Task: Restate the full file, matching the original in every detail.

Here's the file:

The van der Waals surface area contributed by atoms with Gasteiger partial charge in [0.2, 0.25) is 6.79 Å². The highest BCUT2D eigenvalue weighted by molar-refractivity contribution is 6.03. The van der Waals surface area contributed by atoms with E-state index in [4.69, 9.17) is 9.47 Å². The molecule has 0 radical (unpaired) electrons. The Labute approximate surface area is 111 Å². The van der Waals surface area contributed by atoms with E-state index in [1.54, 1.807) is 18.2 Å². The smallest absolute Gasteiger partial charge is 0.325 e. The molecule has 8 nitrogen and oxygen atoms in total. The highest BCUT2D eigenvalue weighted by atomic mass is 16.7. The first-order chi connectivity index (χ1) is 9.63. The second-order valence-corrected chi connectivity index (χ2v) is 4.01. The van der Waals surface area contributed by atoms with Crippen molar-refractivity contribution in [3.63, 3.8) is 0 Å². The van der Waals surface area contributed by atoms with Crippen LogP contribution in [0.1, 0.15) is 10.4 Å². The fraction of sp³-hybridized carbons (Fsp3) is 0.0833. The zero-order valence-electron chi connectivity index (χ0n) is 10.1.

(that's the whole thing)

The van der Waals surface area contributed by atoms with Gasteiger partial charge in [0.2, 0.25) is 6.79 Å². The highest BCUT2D eigenvalue weighted by molar-refractivity contribution is 6.03. The van der Waals surface area contributed by atoms with E-state index in [4.69, 9.17) is 9.47 Å². The molecule has 0 radical (unpaired) electrons. The Labute approximate surface area is 111 Å². The van der Waals surface area contributed by atoms with E-state index in [1.54, 1.807) is 18.2 Å². The smallest absolute Gasteiger partial charge is 0.325 e. The molecule has 8 nitrogen and oxygen atoms in total. The highest BCUT2D eigenvalue weighted by atomic mass is 16.7. The first-order chi connectivity index (χ1) is 9.63. The second-order valence-corrected chi connectivity index (χ2v) is 4.01. The van der Waals surface area contributed by atoms with Crippen molar-refractivity contribution in [3.63, 3.8) is 0 Å². The van der Waals surface area contributed by atoms with Crippen LogP contribution in [0.1, 0.15) is 10.4 Å². The fraction of sp³-hybridized carbons (Fsp3) is 0.0833. The zero-order valence-electron chi connectivity index (χ0n) is 10.1.